July 25, 2020

One of the most frequent arguments raised against the Common Law system is that we simply can not afford the cost.

Inability to bear its ongoing price has been the justification for the introduction of statutory schemes in many states for motor vehicle and workplace injuries. The reasoning goes that an administrative scheme without the overheads of judicial determination leads to major savings on the cost of insurance and preserves the compensation fund.

This contention acknowledges that there will be casualties of the arbitrary determination by such a scheme but says that this is a worthwhile cost for the major benefits that can be achieved by eliminating the overheads of the subjective approach which occurs in judicial determination.

Business is ranked ahead of the individual under this thinking as it is the lower insurance cost that is invariably credited as the most tangible benefit of such arrangements.

We are repeatedly confronted with these arguments notwithstanding the many examples demonstrating that no fault and other administrative schemes are neither cheaper nor more efficient than the common law. In workplace injury compensation for example, the state with the highest average employer premiums, South Australia, has no common law access. New Zealand, which has had a national accident compensation scheme and no common law access for injury for nearly 30 years, is seeing a system degraded by higher premiums and lower benefits in an effort to finance the long tail in payouts.

Another of the theses against common law culpability is that it wrongly subrogates the notion of personal responsibility to a culture of seeking blame in others. Put another way, this theory contends that one should accept life’s trials and tribulations and that the attribution of liability is morally inappropriate both for the victim and the community.

That injury victims should turn the other cheek to reckless wrongdoers is an argument as conceited and arrogant as those who propose it. It has no support among the injured. Despite the susceptibility of the public to the manipulation by vested interests, damages recipients are strong opponents to the abolition of court awarded damages.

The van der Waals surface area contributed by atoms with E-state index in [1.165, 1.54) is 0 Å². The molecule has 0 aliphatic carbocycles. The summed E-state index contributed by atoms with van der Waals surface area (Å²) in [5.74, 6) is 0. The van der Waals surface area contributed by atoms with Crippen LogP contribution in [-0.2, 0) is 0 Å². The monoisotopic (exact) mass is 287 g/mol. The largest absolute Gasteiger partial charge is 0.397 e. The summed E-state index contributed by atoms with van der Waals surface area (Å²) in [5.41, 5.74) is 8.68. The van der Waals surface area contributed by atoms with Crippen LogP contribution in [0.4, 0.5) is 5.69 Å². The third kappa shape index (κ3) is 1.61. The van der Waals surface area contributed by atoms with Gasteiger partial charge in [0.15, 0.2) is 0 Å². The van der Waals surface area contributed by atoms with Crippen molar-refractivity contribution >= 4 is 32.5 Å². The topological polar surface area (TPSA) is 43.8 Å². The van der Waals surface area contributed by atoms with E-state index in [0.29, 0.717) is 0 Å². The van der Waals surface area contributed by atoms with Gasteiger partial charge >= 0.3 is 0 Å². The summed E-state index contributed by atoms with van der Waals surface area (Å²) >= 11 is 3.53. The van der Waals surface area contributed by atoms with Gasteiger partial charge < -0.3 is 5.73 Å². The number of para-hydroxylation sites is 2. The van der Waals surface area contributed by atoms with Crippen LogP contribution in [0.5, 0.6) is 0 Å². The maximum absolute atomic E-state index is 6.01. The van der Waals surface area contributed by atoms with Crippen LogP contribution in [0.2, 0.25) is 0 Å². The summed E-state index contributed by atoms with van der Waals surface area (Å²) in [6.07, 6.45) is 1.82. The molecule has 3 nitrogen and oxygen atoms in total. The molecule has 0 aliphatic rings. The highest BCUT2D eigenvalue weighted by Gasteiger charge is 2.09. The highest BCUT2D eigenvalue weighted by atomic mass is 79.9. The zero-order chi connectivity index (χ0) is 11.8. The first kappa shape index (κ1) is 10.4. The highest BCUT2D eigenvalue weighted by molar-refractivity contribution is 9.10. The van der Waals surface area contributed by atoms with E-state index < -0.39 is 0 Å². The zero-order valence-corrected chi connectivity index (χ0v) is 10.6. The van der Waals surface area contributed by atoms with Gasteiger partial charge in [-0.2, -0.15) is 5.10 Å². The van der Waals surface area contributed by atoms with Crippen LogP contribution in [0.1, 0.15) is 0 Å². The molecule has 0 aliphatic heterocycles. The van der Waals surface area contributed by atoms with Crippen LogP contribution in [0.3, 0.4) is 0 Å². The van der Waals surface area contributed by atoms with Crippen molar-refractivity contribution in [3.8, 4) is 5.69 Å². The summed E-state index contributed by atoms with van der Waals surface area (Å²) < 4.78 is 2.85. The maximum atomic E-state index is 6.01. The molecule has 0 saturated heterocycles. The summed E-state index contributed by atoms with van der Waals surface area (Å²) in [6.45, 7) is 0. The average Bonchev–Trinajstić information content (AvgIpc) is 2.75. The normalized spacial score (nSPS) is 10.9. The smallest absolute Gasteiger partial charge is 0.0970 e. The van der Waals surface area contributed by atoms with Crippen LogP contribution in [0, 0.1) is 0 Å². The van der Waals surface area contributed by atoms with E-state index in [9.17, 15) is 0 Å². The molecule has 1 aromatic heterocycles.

Similarly these proponents deliberately obscure the discriminating nature of the common law and its concepts of causation, forseeability and apportionment. Rather than a blunt instrument for attributing guilt manipulated by lawyers as it is portrayed, our civil justice system is in fact a delicate and refined tool for fairly distributing responsibility among all.

That the community is harmed by blame falling where it fairly should, denies the consequences of subsidising injurious practices. Fairness and economics demands that the cost of injury be borne by the responsible party. Anything less is a market distortion – protectionism that perpetuates the unsafe conduct and causes the resulting injuries to proliferate.

With workplace and transport injuries alone exceeding an annual cost of $50 billion to the Australian economy, one would have thought that a system that discourages injury, accounts accurately for its cost and fairly compensates the victim was highly desirable.

The third popular justification for the removal of common law determination of wrongs is to reduce the role of lawyers.

Lawyers are a dispensable item in an administrative compensation model, it is said. Such argument proceeds not in reason, for lawyers are very much needed to protect against the excesses of bureaucracy, but in emotion.

The history of the practice of the law is as ancient as the history of human dispute. So it seems is the criticism of lawyers. Shakespeare and Voltaire both decried them.

But the defence of a villain, the suit of a pauper, or the impugning of a king were causes as unpopular then as they are now. And for those whose role it is to seek the truth in those causes we can expect the same reaction as belongs to that truth we expose. When human nature ordains such truths loathsome, so too by human nature are we loathed.

This feature of behaviour is one often exploited by those who stand to benefit from the degradation of the justice system.

The powerful, including business and government, resent the empowerment of the ordinary citizen through the courts. That lawyers bear the brunt of the attack raged against it is therefore not surprising.

But these assaults on lawyers are a disguise for an attack on the system itself. With the attention of lawyers and the public diverted to issues such as lawyers’ fees, it has never been easier to achieve its conquest.

While not popular heroes like minstrels and athletes, lawyers will continue to be at the forefront of truly popular causes. Both at the level of government and at that of the individual, their safeguarding of the law and the protection of rights, ensures that they will remain in the last line of defence of the public.

So the question really is not whether we can continue to afford to retain our civil justice system but whether we can afford the cost of not having it.